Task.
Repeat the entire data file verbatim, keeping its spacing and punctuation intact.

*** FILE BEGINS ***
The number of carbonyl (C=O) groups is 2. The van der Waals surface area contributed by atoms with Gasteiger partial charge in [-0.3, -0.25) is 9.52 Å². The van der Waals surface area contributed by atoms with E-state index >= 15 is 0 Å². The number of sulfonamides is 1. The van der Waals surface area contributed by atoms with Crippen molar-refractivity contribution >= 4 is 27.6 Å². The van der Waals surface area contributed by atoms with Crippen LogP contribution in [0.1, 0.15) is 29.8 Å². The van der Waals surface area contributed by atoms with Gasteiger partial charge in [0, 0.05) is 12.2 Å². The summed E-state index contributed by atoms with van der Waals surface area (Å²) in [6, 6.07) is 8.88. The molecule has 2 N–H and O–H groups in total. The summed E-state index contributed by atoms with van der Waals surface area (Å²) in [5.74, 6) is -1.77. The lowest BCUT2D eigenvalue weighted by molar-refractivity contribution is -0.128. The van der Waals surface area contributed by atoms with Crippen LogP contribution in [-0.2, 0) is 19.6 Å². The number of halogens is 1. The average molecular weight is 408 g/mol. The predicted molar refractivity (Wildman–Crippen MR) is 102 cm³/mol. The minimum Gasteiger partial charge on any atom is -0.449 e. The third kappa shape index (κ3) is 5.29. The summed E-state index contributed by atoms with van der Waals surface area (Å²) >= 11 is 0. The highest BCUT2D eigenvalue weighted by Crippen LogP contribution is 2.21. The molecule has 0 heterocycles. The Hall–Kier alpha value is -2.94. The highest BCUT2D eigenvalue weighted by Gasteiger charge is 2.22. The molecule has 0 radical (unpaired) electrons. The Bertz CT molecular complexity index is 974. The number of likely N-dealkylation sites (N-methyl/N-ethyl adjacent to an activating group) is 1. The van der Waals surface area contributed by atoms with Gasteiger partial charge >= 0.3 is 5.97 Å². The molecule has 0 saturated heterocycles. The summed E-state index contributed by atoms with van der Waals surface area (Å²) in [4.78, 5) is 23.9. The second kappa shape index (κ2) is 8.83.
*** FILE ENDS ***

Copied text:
The number of carbonyl (C=O) groups is 2. The van der Waals surface area contributed by atoms with Gasteiger partial charge in [-0.3, -0.25) is 9.52 Å². The van der Waals surface area contributed by atoms with E-state index >= 15 is 0 Å². The number of sulfonamides is 1. The van der Waals surface area contributed by atoms with Crippen molar-refractivity contribution >= 4 is 27.6 Å². The van der Waals surface area contributed by atoms with Crippen LogP contribution in [0.1, 0.15) is 29.8 Å². The van der Waals surface area contributed by atoms with Gasteiger partial charge in [0, 0.05) is 12.2 Å². The summed E-state index contributed by atoms with van der Waals surface area (Å²) in [6, 6.07) is 8.88. The molecule has 2 N–H and O–H groups in total. The summed E-state index contributed by atoms with van der Waals surface area (Å²) in [5.74, 6) is -1.77. The lowest BCUT2D eigenvalue weighted by molar-refractivity contribution is -0.128. The van der Waals surface area contributed by atoms with Crippen LogP contribution in [-0.2, 0) is 19.6 Å². The number of halogens is 1. The average molecular weight is 408 g/mol. The predicted molar refractivity (Wildman–Crippen MR) is 102 cm³/mol. The minimum Gasteiger partial charge on any atom is -0.449 e. The third kappa shape index (κ3) is 5.29. The summed E-state index contributed by atoms with van der Waals surface area (Å²) >= 11 is 0. The highest BCUT2D eigenvalue weighted by Crippen LogP contribution is 2.21. The molecule has 0 heterocycles. The Hall–Kier alpha value is -2.94. The highest BCUT2D eigenvalue weighted by Gasteiger charge is 2.22. The molecule has 0 radical (unpaired) electrons. The Bertz CT molecular complexity index is 974. The number of likely N-dealkylation sites (N-methyl/N-ethyl adjacent to an activating group) is 1. The van der Waals surface area contributed by atoms with Gasteiger partial charge >= 0.3 is 5.97 Å². The molecule has 0 saturated heterocycles. The summed E-state index contributed by atoms with van der Waals surface area (Å²) in [4.78, 5) is 23.9. The second kappa shape index (κ2) is 8.83.